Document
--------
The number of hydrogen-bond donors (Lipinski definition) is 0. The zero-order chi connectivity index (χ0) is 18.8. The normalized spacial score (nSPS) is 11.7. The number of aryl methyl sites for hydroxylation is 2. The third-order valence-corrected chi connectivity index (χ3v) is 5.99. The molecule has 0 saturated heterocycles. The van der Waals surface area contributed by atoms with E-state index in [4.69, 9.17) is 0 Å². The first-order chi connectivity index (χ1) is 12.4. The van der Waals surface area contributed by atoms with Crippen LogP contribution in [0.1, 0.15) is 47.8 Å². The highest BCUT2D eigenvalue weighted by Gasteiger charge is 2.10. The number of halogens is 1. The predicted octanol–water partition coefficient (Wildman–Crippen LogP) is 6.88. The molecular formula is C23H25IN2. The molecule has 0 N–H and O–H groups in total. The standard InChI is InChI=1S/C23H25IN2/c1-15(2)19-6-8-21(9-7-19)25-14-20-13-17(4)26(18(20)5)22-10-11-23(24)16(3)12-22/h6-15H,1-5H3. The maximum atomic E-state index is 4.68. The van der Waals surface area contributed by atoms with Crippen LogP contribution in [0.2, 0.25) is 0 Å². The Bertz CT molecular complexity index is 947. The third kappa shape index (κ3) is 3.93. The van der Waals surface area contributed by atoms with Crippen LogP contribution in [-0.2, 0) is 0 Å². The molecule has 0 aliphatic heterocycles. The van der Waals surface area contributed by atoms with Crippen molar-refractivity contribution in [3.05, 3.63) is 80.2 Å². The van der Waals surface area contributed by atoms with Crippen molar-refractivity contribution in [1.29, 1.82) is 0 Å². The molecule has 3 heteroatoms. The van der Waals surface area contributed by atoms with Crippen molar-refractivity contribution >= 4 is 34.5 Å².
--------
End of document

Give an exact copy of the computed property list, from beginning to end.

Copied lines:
The number of hydrogen-bond donors (Lipinski definition) is 0. The zero-order chi connectivity index (χ0) is 18.8. The normalized spacial score (nSPS) is 11.7. The number of aryl methyl sites for hydroxylation is 2. The third-order valence-corrected chi connectivity index (χ3v) is 5.99. The molecule has 0 saturated heterocycles. The van der Waals surface area contributed by atoms with E-state index in [4.69, 9.17) is 0 Å². The first-order chi connectivity index (χ1) is 12.4. The van der Waals surface area contributed by atoms with Crippen LogP contribution in [0.1, 0.15) is 47.8 Å². The highest BCUT2D eigenvalue weighted by Gasteiger charge is 2.10. The number of halogens is 1. The predicted octanol–water partition coefficient (Wildman–Crippen LogP) is 6.88. The molecular formula is C23H25IN2. The molecule has 0 N–H and O–H groups in total. The standard InChI is InChI=1S/C23H25IN2/c1-15(2)19-6-8-21(9-7-19)25-14-20-13-17(4)26(18(20)5)22-10-11-23(24)16(3)12-22/h6-15H,1-5H3. The maximum atomic E-state index is 4.68. The van der Waals surface area contributed by atoms with Crippen LogP contribution in [0.2, 0.25) is 0 Å². The Bertz CT molecular complexity index is 947. The third kappa shape index (κ3) is 3.93. The van der Waals surface area contributed by atoms with Crippen LogP contribution in [-0.2, 0) is 0 Å². The molecule has 0 aliphatic heterocycles. The van der Waals surface area contributed by atoms with Crippen molar-refractivity contribution in [3.05, 3.63) is 80.2 Å². The van der Waals surface area contributed by atoms with Crippen molar-refractivity contribution in [1.29, 1.82) is 0 Å². The molecule has 3 heteroatoms. The van der Waals surface area contributed by atoms with Crippen molar-refractivity contribution >= 4 is 34.5 Å².